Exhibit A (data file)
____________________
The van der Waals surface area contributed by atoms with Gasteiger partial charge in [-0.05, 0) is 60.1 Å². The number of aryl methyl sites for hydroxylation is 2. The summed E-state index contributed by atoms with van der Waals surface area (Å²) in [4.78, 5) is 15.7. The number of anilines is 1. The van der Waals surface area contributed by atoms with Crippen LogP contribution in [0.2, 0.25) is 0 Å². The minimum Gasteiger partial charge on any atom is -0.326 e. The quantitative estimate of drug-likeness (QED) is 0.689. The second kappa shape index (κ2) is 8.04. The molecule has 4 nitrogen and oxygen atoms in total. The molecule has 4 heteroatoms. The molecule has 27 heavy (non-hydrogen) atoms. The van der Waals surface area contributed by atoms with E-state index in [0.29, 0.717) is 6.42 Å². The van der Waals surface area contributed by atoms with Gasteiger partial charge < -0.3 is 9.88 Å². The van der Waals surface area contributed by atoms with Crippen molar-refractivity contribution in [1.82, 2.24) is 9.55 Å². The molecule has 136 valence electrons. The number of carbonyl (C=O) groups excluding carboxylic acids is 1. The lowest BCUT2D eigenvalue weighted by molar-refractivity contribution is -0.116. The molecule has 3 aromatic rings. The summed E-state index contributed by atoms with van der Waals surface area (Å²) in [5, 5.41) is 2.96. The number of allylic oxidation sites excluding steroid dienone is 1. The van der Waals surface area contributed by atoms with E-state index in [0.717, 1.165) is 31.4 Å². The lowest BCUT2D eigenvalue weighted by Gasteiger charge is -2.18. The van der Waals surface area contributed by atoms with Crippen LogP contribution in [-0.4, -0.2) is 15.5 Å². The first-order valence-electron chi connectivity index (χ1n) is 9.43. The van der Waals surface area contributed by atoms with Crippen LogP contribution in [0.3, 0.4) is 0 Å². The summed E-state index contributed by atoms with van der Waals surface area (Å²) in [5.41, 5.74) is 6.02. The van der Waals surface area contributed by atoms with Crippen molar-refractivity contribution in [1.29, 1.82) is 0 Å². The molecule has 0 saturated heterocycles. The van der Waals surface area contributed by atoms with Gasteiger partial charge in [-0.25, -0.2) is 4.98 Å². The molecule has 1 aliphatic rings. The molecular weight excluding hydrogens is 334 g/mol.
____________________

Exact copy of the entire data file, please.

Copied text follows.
The van der Waals surface area contributed by atoms with Gasteiger partial charge in [-0.05, 0) is 60.1 Å². The number of aryl methyl sites for hydroxylation is 2. The summed E-state index contributed by atoms with van der Waals surface area (Å²) in [4.78, 5) is 15.7. The number of anilines is 1. The van der Waals surface area contributed by atoms with Crippen LogP contribution in [0.2, 0.25) is 0 Å². The minimum Gasteiger partial charge on any atom is -0.326 e. The quantitative estimate of drug-likeness (QED) is 0.689. The second kappa shape index (κ2) is 8.04. The molecule has 4 nitrogen and oxygen atoms in total. The molecule has 4 heteroatoms. The molecule has 27 heavy (non-hydrogen) atoms. The van der Waals surface area contributed by atoms with E-state index in [0.29, 0.717) is 6.42 Å². The van der Waals surface area contributed by atoms with Gasteiger partial charge < -0.3 is 9.88 Å². The van der Waals surface area contributed by atoms with Crippen molar-refractivity contribution in [1.82, 2.24) is 9.55 Å². The molecule has 136 valence electrons. The number of carbonyl (C=O) groups excluding carboxylic acids is 1. The lowest BCUT2D eigenvalue weighted by molar-refractivity contribution is -0.116. The molecule has 3 aromatic rings. The summed E-state index contributed by atoms with van der Waals surface area (Å²) in [5, 5.41) is 2.96. The number of allylic oxidation sites excluding steroid dienone is 1. The van der Waals surface area contributed by atoms with E-state index in [0.717, 1.165) is 31.4 Å². The lowest BCUT2D eigenvalue weighted by Gasteiger charge is -2.18. The van der Waals surface area contributed by atoms with Crippen LogP contribution in [-0.4, -0.2) is 15.5 Å². The first-order valence-electron chi connectivity index (χ1n) is 9.43. The van der Waals surface area contributed by atoms with Crippen LogP contribution in [0.3, 0.4) is 0 Å². The summed E-state index contributed by atoms with van der Waals surface area (Å²) in [5.41, 5.74) is 6.02. The van der Waals surface area contributed by atoms with Crippen molar-refractivity contribution in [1.29, 1.82) is 0 Å². The molecule has 0 saturated heterocycles. The van der Waals surface area contributed by atoms with Gasteiger partial charge in [-0.25, -0.2) is 4.98 Å². The molecule has 1 aliphatic rings. The molecular weight excluding hydrogens is 334 g/mol.